I have this theory that if I remove all the plastic out of the woods around our house and replace it with organic and natural materials to play with, the kids will stay there longer and take ownership of their space. The transactional exchange they have with nature should be a positive one, much like the book The Giving Tree. Except, let's try to save the tree and save the kids in the process. I made up my mind to build them a teepee style place to play in the woods to replace their little tykes playhouse. I had the hardest time finding instructions, but I think it turned out pretty amazing and I'll try to walk you through the process.
This was my first attempt, what I had in my head just would not come to life but I was able to use these pieces. Here are the materials I used.
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6 - 14', 2x4
6 - scrap pallets
1 - sheet of plywood
1 - box of 2" exterior screws
1 - box of 1" roofing tack nails
1 - sawzaw and extra blades
1 - skill saw or miter saw
1 - hammer
1 - drill with star bit for trim screws (usually comes with box of screws)
1 - measuring tape
1 - carpenter square
3. Cut and assemble the base frame. Using the 2 x4" pieces. Mine are 38" at its longest point with angles of 30 degrees like the above hexagon. I did not do 6, I just did 5 and assembled them leaving one end open. I then attached the 7' pieces to the frame at the bottom.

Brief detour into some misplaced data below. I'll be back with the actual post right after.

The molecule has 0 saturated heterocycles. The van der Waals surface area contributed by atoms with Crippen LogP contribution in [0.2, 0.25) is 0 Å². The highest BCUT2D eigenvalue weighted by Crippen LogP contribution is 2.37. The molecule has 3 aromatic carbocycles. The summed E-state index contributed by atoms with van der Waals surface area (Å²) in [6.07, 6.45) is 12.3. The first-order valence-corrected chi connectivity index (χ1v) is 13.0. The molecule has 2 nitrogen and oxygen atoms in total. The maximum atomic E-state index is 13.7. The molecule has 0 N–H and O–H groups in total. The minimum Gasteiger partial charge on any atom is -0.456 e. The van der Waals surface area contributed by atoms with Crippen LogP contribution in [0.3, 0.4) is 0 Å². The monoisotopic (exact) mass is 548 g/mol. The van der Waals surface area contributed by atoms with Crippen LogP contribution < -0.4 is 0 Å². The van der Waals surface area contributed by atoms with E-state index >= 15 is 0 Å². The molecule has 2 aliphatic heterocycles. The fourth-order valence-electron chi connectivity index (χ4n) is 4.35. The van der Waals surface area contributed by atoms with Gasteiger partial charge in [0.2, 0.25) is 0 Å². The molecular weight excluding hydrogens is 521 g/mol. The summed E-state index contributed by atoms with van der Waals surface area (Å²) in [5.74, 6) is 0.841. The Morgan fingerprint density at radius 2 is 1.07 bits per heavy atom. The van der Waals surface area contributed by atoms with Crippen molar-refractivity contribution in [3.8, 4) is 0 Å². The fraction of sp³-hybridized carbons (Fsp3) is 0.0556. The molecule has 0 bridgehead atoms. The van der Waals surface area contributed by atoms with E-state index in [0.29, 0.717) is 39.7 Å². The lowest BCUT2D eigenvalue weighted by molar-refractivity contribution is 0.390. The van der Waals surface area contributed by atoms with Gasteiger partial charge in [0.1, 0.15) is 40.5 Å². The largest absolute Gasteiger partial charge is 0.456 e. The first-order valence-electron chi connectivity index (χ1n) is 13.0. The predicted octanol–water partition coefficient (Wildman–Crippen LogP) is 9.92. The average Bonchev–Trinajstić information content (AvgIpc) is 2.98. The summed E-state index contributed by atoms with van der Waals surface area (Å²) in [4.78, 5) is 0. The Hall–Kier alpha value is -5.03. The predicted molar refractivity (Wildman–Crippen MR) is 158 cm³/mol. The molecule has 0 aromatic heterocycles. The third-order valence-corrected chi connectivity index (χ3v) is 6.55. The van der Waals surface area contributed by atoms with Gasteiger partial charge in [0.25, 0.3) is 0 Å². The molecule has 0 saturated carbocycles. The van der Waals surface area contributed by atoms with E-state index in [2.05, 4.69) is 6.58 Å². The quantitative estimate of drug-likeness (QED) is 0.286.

4. Be sure and measure these carefully. I cut a 7" across the top piece that was 16" long down the sides. Sometimes the length needed to be double checked but it also was 16" across. Check your measurements carefully before cutting. I was able to to "cookie" cut 5 pieces to go all the way around. I decided it wasn't enough so I did the process again for a second layer only I just cut 5, leaving one side without the second piece that was also missing the 6th bar of the frame. This created a doorway. I was trying to mimic the teepee design I had found below but they no longer have their instruction published. So, I was just going to have to wing it.
5. I used the long pieces from the pallet wood to go around 5 sides of the teepee. I would do a complete side and then using the sawzaw trim off the excess before starting another side.
6. Then I decided I wanted the top to look like roofing. You could totally skip this step. I used scrap pieces to start with. I started at the lowest point of the plywood and nailed them with roofing tacks so they wouldn't got through the plywood. Each ends needed to be cut with a miter saw to get an angle that would work. I just laid a rectangle piece up and marked it where I needed to make the cut. This was the most time consuming part. I used pieces of wood to give it character too.
This sweet little structure is nestled among our Sparkleberry trees and with the addition of some solar powered twinkle lights in the top, it is as magical at night as it is in the day. I hope you make one for your little ones and if you do, please share it with me. I would love to see it.
About Us: Our adventure as a family of 7, building our dream home debt free in the wilderness of Georgia.
I'm Aimee, former Early Childhood Educator and Reading Specialist turned author, speaker, blogger, and mom of 5. This website is meant to inspire & equip parents of little ones to promote early literacy & language development at home. You will also find fun crafts, devotionals, and recipes to explore..
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